Turkish bath was closed, it disappeared from view for over sixty years—part
closed off and part, like the plunge pool, boarded over. Those of us who
appreciate Turkish baths have become resigned, of late, to their closure and
subsequent demolition. Only rarely is there news of a bath being
reopened—there are pressure groups working to this end in
Sheffield, and Glasgow. Very occasionally, as in the case of
Leamington Spa, a
disused Turkish bath is sympathetically restored and successfully used for a new
This is what
has now happened in Wimbledon.
In June 2001,
Steve Sotiriou took over what was a rather depressing wine bar and, with the
help of a conservation grant and an extremely sympathetic architect, restored
most of what remained of the original Turkish baths, turning it into Bar Sia,
an attractive bar and music venue.
The whole of
the theatre building is Grade II Listed and the architects, Tijen and Brian
O'Reilly, have incorporated many features from
the original rooms into the new design. Working on this unique conversion must have been
an exciting project leading, as it sometimes did, to unexpected discoveries.
'We just drilled a hole in the wooden floor, and saw the plunge pool
underneath,' explained Tijen.
That part of
the theatre which has been transformed into Bar Sia has a complicated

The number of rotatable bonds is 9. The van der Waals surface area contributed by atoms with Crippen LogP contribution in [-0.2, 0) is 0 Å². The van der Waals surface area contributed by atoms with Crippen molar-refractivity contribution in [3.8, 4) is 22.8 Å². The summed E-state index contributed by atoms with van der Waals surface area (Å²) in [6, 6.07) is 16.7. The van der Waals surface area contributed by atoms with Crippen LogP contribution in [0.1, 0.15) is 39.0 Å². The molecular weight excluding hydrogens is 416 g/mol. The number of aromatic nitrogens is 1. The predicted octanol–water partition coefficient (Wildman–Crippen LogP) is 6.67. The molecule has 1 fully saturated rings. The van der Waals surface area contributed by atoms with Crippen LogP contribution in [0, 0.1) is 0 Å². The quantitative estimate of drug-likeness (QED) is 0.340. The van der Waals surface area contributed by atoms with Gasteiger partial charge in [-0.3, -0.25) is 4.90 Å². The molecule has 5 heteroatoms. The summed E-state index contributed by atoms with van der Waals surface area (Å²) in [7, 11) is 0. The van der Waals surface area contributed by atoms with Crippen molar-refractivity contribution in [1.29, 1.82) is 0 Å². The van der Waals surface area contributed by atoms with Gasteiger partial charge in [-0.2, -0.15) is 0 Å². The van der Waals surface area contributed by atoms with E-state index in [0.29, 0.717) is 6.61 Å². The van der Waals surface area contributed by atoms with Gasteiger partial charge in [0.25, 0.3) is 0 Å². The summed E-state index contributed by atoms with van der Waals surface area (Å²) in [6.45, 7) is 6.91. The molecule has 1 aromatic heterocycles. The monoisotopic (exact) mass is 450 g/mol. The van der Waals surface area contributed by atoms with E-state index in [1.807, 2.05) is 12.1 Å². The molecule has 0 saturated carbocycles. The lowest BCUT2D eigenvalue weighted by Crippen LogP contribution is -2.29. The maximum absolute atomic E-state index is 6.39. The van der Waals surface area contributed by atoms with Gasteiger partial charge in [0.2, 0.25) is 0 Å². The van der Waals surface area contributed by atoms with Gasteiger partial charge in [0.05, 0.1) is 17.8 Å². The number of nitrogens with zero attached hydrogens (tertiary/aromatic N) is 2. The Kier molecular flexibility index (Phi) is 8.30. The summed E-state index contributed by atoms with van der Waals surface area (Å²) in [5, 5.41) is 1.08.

effect, it is set out on four floor levels, though the upper two are only half-a-storey apart. Three steps up from the street take you into the lounge.
been created from the space occupied by the two separate shops .
Originally each shop
had stairs which led to a toilet in
the cellar, though there is no longer any indication of where they were.
Two stylised wall
graphics of a woman in a Turkish bath (which have been created by backlighting drilled sheets
of aluminium) are so far the only obvious clues as to what the bar might originally
have been. Nor is there any clue immediately visible as you mount the
six steps leading to the main bar area in what was originally the Turkish bath
But, not easily
spotted until you are right in the bar and happen to look backwards to the left,
there is a restored staircase leading down to the rest of the original Turkish
The Bar Sia
closed in 2012 though the premises themselves were still in use
3: The lower